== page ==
Mary Pratt was born in Fredericton, New Brunswick, in 1935. Both of Pratt’s parents valued creativity and participated in artistic endeavors themselves –– Pratt’s mother, Katherine, hand painted photographs. Pratt started painting due to this influence and was seen as an appropriate hobby for a young woman of her social status. Continually encouraged by her parents, Pratt began attending art classes at the University of New Brunswick Art Center. For two years she took weekly private lessons from John Todd, a graphic artist who trained at the Pratt Institute in New York City.

In 1953, Pratt began studying at Mount Allison University at the School of Fine and Applied Arts. Studying under Alex Colville, Pratt spent three years learning the basics of art, including art history, design, drawing, and sculpture. Pratt focused on still lifes in her final year at Mount Allison. She graduated with a fine-arts certificate in 1956 and was qualified to teach or practice as an art therapist. One year later, in 1957, she married Christopher Pratt, who was a fellow art student at Mount Allison. Pratt wished to continue her education, so in 1959 she began the required coursework for a Bachelor of Fine Arts. While attending this program, Lawren P. Harris, son of Group of Seven painter Lawren Harris, told Pratt that she must not outshine her husband’s creative projects as there could be only one great painter in a family. Harris’ misogynistic words challenged Pratt to continue to paint.

After graduation in 1961, Pratt and her husband moved to St. John’s where she worked as an artist and taught two art courses at Memorial University. In 1963, her husband decided to take up painting full time, quitting his job at Memorial University’s Art Gallery, and moved the family to a cottage near St. Mary’s. While Christopher painted full-time, Pratt was expected to tend to the children, the house, and the needs of her husband. Still, she continued to paint in her down time, although not receiving acclaim from visiting gallerists who were only interested in her husband’s work.

In 1967, Peter Bell, Christopher’s colleague from Mount Allison and one of the few individuals who knew of Pratt’s art, exhibited forty-four of her drawings and paintings. Throughout the next few years, Pratt was inspired by the idea of viewing her subjects as light and began painting from photographs. Pratt struggled with this as she had been taught to paint from life at Mount Allison. In 1970, Pratt completely stopped painting until her friends, husband, and children encouraged her to start again a year later. After resuming painting, visitors became interested in her work as well as her husband’s. Mayo Graham of the National Gallery of Canada was interested in “Cod Filets” (1974) during a visit and included Pratt in “Some Canadian Women Artists” exhibition in 1975. One of her works included in the exhibition, “Red Currant Jelly” (1972) was purchased by the National Gallery.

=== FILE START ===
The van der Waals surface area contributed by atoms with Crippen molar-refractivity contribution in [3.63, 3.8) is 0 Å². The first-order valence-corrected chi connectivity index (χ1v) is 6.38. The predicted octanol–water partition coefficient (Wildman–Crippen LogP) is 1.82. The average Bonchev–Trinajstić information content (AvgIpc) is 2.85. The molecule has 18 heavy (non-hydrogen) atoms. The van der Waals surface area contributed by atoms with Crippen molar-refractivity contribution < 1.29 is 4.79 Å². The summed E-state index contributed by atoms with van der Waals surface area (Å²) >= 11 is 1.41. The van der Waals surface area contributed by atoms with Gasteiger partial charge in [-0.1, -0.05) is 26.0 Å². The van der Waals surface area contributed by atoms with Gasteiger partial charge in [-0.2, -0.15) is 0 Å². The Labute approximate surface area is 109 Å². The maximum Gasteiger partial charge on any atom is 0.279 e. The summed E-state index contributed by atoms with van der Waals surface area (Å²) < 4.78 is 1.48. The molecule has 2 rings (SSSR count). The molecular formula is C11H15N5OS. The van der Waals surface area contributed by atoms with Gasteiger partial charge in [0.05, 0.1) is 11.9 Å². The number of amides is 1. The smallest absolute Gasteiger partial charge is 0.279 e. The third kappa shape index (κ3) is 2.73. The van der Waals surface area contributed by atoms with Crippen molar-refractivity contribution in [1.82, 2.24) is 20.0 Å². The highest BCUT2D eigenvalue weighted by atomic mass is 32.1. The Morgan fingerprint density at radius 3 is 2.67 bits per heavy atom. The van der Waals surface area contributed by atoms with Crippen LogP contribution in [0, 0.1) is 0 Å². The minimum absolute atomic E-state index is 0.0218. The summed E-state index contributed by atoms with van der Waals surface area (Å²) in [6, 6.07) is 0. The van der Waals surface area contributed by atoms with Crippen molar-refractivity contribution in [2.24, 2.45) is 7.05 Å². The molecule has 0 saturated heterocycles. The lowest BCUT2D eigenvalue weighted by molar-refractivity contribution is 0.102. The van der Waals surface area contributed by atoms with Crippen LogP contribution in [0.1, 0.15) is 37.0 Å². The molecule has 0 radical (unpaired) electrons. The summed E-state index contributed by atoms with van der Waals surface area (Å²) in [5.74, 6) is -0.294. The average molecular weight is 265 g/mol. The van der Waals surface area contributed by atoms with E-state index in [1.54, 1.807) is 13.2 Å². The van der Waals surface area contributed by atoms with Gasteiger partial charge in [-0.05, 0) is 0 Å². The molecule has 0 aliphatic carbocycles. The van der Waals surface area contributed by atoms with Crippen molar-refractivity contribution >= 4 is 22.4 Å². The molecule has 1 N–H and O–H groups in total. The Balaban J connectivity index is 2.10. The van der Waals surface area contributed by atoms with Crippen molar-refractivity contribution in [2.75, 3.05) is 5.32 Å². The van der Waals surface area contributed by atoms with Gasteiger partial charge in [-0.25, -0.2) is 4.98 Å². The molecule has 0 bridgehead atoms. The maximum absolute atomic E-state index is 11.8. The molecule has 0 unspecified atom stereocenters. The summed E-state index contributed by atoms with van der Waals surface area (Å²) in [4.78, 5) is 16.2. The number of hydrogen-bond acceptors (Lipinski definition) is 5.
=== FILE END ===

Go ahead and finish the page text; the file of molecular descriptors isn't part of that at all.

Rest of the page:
In 1980, Pratt was appointed to be a member of the governance board for the Law Society of Newfoundland and Labrador. She also served on Canada’s Federal Culture Policy Review Committee. Until her health made her unable to serve, Pratt participated in many community service projects, including the creation of Newfoundland and Labrador’s art gallery and culture center in St. John’s called The Rooms.

Throughout the 1980s, the Pratt children grew up, moved out, and got married, which inspired Pratt’s creativity. For example, she painted her daughter, Barbara, in “Barby in the Dress She Made Herself” (1986). With the onset of arthritis and vision problems, Pratt began drawing at a larger scale with pastels as it was easier on her body. “Bonfire with Beggar Bush” (1990) and “Bonfire by the River” (1998) are examples of these large-scale drawings. Pratt and Christopher separated in the 1990s, officially divorcing in 2004. During this time Mary Pratt’s career flourished. She was included in exhibitions in Toronto, Edmonton, and Fredericton, and was featured in her first retrospective exhibition in 1995 at the Beaverbrook Art Gallery. In 2013, The Rooms and the Art Gallery of Nova Scotia organized a retrospective of her work that toured Canada.

Literature Sources:
Ray Cronin, “Mary Pratt: Life and Work,” Toronto: Art Institute Canada, 2020 (
Tom Smart, “The Art of Mary Pratt: The Substance of Light,” Fredericton, Goose Lane Editions, 1996

We extend our thanks to Danie Klein, York University graduate student in art history, for writing and contributing this artist biography.